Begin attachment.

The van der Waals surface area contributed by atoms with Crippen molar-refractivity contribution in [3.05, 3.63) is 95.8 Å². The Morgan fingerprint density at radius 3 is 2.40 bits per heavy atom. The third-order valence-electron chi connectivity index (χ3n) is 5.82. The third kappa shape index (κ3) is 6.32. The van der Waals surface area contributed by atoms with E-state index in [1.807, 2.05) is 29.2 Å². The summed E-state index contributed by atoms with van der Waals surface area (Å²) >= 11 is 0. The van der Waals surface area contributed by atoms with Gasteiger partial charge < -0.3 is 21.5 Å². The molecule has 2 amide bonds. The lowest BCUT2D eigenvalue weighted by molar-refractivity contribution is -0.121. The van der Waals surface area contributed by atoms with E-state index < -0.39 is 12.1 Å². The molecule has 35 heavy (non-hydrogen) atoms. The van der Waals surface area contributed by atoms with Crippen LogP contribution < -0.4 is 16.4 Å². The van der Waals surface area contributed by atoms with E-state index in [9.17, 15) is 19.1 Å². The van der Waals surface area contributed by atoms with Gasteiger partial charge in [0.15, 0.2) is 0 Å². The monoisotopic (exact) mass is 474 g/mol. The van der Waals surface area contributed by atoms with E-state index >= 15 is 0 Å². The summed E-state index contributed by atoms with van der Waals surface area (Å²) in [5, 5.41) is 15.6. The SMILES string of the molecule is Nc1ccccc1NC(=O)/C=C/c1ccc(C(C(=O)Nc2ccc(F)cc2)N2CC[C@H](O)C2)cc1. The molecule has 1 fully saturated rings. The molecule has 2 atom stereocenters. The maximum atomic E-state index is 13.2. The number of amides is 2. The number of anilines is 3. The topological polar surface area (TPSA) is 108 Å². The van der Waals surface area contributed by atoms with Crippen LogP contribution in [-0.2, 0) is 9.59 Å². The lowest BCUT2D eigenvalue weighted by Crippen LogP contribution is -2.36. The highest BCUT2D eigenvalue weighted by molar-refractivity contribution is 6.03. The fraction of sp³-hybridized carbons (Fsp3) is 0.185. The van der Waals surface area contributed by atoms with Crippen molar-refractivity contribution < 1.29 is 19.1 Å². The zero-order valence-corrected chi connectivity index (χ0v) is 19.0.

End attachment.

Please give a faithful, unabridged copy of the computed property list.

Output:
The van der Waals surface area contributed by atoms with Crippen molar-refractivity contribution in [3.05, 3.63) is 95.8 Å². The Morgan fingerprint density at radius 3 is 2.40 bits per heavy atom. The third-order valence-electron chi connectivity index (χ3n) is 5.82. The third kappa shape index (κ3) is 6.32. The van der Waals surface area contributed by atoms with E-state index in [1.807, 2.05) is 29.2 Å². The summed E-state index contributed by atoms with van der Waals surface area (Å²) >= 11 is 0. The van der Waals surface area contributed by atoms with Gasteiger partial charge < -0.3 is 21.5 Å². The molecule has 2 amide bonds. The lowest BCUT2D eigenvalue weighted by molar-refractivity contribution is -0.121. The van der Waals surface area contributed by atoms with E-state index < -0.39 is 12.1 Å². The molecule has 35 heavy (non-hydrogen) atoms. The van der Waals surface area contributed by atoms with Crippen LogP contribution < -0.4 is 16.4 Å². The van der Waals surface area contributed by atoms with E-state index in [9.17, 15) is 19.1 Å². The van der Waals surface area contributed by atoms with Gasteiger partial charge in [0.15, 0.2) is 0 Å². The monoisotopic (exact) mass is 474 g/mol. The van der Waals surface area contributed by atoms with E-state index >= 15 is 0 Å². The summed E-state index contributed by atoms with van der Waals surface area (Å²) in [5, 5.41) is 15.6. The SMILES string of the molecule is Nc1ccccc1NC(=O)/C=C/c1ccc(C(C(=O)Nc2ccc(F)cc2)N2CC[C@H](O)C2)cc1. The molecule has 1 fully saturated rings. The molecule has 2 atom stereocenters. The maximum atomic E-state index is 13.2. The number of amides is 2. The number of anilines is 3. The topological polar surface area (TPSA) is 108 Å². The van der Waals surface area contributed by atoms with Crippen LogP contribution in [-0.2, 0) is 9.59 Å². The lowest BCUT2D eigenvalue weighted by Crippen LogP contribution is -2.36. The highest BCUT2D eigenvalue weighted by molar-refractivity contribution is 6.03. The fraction of sp³-hybridized carbons (Fsp3) is 0.185. The van der Waals surface area contributed by atoms with Crippen molar-refractivity contribution < 1.29 is 19.1 Å². The zero-order valence-corrected chi connectivity index (χ0v) is 19.0.